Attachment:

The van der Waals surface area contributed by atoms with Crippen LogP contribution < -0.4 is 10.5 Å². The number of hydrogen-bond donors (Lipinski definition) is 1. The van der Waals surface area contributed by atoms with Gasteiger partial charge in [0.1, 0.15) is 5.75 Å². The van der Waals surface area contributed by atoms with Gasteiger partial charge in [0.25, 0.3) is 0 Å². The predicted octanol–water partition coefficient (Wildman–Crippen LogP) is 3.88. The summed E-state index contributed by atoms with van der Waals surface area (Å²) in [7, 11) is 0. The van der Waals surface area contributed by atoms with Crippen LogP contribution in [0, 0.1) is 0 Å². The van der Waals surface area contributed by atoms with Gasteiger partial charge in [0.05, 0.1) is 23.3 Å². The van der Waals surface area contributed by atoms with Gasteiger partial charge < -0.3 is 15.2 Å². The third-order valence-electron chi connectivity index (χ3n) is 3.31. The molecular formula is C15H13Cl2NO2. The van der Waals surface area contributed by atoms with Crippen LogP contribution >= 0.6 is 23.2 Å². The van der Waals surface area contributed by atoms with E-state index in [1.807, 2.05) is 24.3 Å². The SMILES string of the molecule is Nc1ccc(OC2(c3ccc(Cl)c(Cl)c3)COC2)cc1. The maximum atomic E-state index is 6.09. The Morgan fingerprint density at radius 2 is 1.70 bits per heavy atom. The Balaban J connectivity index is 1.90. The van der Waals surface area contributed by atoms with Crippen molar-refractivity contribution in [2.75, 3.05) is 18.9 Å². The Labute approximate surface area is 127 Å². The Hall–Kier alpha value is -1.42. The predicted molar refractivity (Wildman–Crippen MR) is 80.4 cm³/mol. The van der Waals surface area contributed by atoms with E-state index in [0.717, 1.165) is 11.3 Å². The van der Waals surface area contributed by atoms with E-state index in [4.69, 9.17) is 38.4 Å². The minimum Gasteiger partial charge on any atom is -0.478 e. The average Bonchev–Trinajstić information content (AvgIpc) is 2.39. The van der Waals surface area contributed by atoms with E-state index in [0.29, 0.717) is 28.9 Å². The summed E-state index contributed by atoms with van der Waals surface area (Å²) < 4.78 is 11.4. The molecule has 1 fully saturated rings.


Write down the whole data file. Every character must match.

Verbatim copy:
The van der Waals surface area contributed by atoms with Crippen LogP contribution < -0.4 is 10.5 Å². The number of hydrogen-bond donors (Lipinski definition) is 1. The van der Waals surface area contributed by atoms with Gasteiger partial charge in [0.1, 0.15) is 5.75 Å². The van der Waals surface area contributed by atoms with Gasteiger partial charge in [0.25, 0.3) is 0 Å². The predicted octanol–water partition coefficient (Wildman–Crippen LogP) is 3.88. The summed E-state index contributed by atoms with van der Waals surface area (Å²) in [7, 11) is 0. The van der Waals surface area contributed by atoms with Crippen LogP contribution in [0, 0.1) is 0 Å². The van der Waals surface area contributed by atoms with Gasteiger partial charge in [0.05, 0.1) is 23.3 Å². The van der Waals surface area contributed by atoms with Gasteiger partial charge < -0.3 is 15.2 Å². The third-order valence-electron chi connectivity index (χ3n) is 3.31. The molecular formula is C15H13Cl2NO2. The van der Waals surface area contributed by atoms with Crippen LogP contribution >= 0.6 is 23.2 Å². The van der Waals surface area contributed by atoms with E-state index in [1.807, 2.05) is 24.3 Å². The SMILES string of the molecule is Nc1ccc(OC2(c3ccc(Cl)c(Cl)c3)COC2)cc1. The maximum atomic E-state index is 6.09. The Morgan fingerprint density at radius 2 is 1.70 bits per heavy atom. The Balaban J connectivity index is 1.90. The van der Waals surface area contributed by atoms with Crippen molar-refractivity contribution in [2.75, 3.05) is 18.9 Å². The Labute approximate surface area is 127 Å². The Hall–Kier alpha value is -1.42. The predicted molar refractivity (Wildman–Crippen MR) is 80.4 cm³/mol. The van der Waals surface area contributed by atoms with E-state index in [0.717, 1.165) is 11.3 Å². The van der Waals surface area contributed by atoms with E-state index in [4.69, 9.17) is 38.4 Å². The minimum Gasteiger partial charge on any atom is -0.478 e. The average Bonchev–Trinajstić information content (AvgIpc) is 2.39. The van der Waals surface area contributed by atoms with E-state index in [0.29, 0.717) is 28.9 Å². The summed E-state index contributed by atoms with van der Waals surface area (Å²) < 4.78 is 11.4. The molecule has 1 fully saturated rings.